When the burning city seemed doomed and the flames lit the sky farther and farther to the west, Admiral McCalla sent a trio of his most trusted men from Mare Island with orders to check the conflagration at any cost of property. With them they brought a ton and a half of guncotton. The terrific power of the explosive was equal to the maniac determination of the fire. Captain MacBride was in charge of the squad, Chief Gunner Adamson placed the charges and the third gunner set them off.
Stationing themselves on Van Ness Avenue, which the conflagration was approaching with leaps and bounds from the burning business section of the city, they went systematically to work, and when they had ended a broad open space, occupied only by the dismantled ruins of buildings, remained of what had been a long row of handsome and costly residences, which, with all their treasures of furniture and articles of decoration, had been consigned to hideous ruin.
The thunderous detonations, to which the terrified city listened all that dreadful Friday night, meant much to those whose ears were deafened by them. A million dollars’ worth of property, noble residences and worthless shacks alike, were blown to drifting dust, but that destruction broke the fire and sent the raging flames back over their own charred path. The whole east side of Van Ness Avenue, from the Golden Gate to Greenwich, a distance of twenty-two blocks, or a mile and a half, was dynamited a block deep, though most of the structures as yet had stood untouched by spark or cinder. Not one charge failed. Not one building stood upon its foundation.
Unless some second malicious miracle of nature should reverse the direction of the west wind, by nine o’clock it was felt that the populous district to the west, blocked with fleeing refugees and unilluminated except by the disastrous glare on the water front, was safe. Every pound of guncotton did its work, and though the ruins burned, it was but feebly. From Golden Gate Avenue north the fire crossed the wide street in but one place. That was at the Claus Spreckels place, on the corner of California Street.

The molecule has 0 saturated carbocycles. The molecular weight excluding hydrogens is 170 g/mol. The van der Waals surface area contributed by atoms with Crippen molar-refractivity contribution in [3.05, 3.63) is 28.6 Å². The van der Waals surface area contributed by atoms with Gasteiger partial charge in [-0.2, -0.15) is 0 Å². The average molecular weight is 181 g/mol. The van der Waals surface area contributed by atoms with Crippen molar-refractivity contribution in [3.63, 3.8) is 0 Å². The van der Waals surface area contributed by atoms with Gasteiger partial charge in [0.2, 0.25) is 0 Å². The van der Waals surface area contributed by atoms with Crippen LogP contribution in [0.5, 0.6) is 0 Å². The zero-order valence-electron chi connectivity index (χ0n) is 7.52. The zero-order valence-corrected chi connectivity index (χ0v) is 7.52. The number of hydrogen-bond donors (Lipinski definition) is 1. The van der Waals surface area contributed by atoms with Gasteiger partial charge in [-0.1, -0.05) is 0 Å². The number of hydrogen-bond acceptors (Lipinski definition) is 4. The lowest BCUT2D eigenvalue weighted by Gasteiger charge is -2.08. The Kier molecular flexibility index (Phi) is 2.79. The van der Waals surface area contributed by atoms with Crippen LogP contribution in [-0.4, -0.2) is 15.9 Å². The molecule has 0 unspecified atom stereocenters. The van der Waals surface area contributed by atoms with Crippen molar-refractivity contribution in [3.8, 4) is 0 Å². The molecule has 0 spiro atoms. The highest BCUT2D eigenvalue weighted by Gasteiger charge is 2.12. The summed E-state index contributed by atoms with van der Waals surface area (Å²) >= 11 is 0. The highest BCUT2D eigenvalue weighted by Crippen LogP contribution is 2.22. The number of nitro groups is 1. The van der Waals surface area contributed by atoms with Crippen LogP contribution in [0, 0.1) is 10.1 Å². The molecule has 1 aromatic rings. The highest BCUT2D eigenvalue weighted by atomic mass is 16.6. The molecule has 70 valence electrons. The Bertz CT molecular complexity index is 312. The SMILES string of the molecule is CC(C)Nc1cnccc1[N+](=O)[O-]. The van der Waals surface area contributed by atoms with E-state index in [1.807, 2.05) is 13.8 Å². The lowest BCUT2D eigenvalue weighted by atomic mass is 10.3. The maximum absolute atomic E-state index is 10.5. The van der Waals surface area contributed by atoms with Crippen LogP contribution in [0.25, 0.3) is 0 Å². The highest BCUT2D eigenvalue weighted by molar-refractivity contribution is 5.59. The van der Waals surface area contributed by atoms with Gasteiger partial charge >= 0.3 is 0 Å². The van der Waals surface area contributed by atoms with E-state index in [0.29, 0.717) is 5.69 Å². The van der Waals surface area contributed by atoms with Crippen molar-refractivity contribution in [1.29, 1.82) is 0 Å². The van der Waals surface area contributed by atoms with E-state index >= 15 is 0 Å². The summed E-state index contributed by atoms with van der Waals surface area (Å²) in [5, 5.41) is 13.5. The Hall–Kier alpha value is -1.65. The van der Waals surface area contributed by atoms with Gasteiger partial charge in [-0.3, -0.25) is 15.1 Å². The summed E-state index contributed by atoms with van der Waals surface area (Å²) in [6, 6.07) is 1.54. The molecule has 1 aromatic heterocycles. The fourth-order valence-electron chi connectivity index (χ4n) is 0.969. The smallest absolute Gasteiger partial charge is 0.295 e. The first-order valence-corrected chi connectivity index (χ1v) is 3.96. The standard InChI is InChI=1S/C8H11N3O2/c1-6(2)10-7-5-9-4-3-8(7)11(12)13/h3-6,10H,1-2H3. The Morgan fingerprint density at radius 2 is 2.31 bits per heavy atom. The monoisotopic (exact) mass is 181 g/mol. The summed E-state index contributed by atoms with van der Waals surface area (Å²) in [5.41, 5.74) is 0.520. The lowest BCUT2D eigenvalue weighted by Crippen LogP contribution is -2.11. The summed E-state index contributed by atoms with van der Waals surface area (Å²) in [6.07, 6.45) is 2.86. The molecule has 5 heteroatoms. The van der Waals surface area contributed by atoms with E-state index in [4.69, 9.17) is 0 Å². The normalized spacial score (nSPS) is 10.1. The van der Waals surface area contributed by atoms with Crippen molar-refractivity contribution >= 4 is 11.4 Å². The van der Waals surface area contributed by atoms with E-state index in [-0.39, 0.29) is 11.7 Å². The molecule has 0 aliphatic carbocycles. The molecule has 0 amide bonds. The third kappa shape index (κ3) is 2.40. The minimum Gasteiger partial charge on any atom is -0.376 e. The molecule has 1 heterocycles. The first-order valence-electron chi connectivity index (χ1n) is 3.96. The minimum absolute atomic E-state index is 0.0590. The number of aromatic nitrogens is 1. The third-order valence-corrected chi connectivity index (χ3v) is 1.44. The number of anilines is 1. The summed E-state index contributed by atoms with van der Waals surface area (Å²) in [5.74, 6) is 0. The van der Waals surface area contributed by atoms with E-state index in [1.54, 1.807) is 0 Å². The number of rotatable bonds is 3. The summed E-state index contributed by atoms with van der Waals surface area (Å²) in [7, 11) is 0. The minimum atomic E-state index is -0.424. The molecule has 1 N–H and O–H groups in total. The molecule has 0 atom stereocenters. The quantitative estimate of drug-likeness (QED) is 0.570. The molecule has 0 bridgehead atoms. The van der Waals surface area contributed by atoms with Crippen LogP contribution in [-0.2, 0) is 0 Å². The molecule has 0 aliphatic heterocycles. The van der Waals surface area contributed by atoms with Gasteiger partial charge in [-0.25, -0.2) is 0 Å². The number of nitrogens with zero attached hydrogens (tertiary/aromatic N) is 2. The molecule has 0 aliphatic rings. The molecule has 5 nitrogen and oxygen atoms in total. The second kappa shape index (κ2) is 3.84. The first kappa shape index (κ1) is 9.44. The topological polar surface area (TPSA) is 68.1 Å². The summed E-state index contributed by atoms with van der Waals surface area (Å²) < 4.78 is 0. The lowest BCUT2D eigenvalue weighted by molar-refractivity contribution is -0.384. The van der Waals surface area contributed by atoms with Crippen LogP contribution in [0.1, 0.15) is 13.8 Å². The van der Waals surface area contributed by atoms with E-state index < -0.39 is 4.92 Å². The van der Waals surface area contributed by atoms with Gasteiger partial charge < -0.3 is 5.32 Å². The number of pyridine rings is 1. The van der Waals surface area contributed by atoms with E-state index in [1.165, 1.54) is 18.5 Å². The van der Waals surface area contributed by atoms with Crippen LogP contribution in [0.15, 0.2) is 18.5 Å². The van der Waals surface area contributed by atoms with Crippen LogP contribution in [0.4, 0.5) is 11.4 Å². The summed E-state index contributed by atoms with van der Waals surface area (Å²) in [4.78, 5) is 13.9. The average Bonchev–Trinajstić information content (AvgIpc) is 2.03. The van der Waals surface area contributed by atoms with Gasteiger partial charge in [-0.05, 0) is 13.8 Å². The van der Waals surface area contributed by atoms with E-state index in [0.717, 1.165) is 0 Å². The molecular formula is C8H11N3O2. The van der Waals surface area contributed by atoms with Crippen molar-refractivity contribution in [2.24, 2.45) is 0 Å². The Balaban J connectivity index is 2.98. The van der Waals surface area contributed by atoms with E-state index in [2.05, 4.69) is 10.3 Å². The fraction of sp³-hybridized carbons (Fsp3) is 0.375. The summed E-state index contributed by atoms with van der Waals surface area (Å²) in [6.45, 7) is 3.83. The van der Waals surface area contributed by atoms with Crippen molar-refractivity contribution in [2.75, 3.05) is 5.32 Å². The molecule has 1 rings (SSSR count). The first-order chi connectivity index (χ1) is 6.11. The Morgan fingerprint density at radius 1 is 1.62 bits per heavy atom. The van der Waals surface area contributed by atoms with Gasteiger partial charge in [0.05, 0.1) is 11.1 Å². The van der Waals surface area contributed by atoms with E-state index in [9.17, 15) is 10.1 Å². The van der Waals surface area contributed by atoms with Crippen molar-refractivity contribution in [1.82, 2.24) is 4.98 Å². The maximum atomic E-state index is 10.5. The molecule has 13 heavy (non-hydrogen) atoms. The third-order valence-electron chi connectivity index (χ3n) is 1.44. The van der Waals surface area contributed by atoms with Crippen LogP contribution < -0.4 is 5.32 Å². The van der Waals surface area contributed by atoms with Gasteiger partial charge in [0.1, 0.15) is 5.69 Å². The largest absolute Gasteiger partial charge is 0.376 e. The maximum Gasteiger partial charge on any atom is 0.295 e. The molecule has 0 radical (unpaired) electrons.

There the flames were writhing up the walls before the dynamiters could reach the spot. Yet they made their way to the foundations, carrying their explosives, despite the furnace-like heat. The charge had to be placed so swiftly and the fuse lit in such a hurry that the explosion was not quite successful from the trained viewpoint of the gunners. But though the walls still stood, it was only an empty victory for the fire, as bare brick and smoking ruins are poor food for flames.
Captain MacBride’s dynamiting squad had realized that a stand was hopeless except on Van Ness Avenue, their decision thus coinciding with that of the authorities. They could have forced their explosives farther in the burning section, but not a pound of guncotton could be or was wasted. The ruined blocks of the wide thoroughfare formed a trench through the clustered structures that the conflagration, wild as it was, could not leap. Engines pumping brine through Fort Mason from the bay completed the little work that the guncotton had left, but for three days the haggard-eyed firemen guarded the flickering ruins.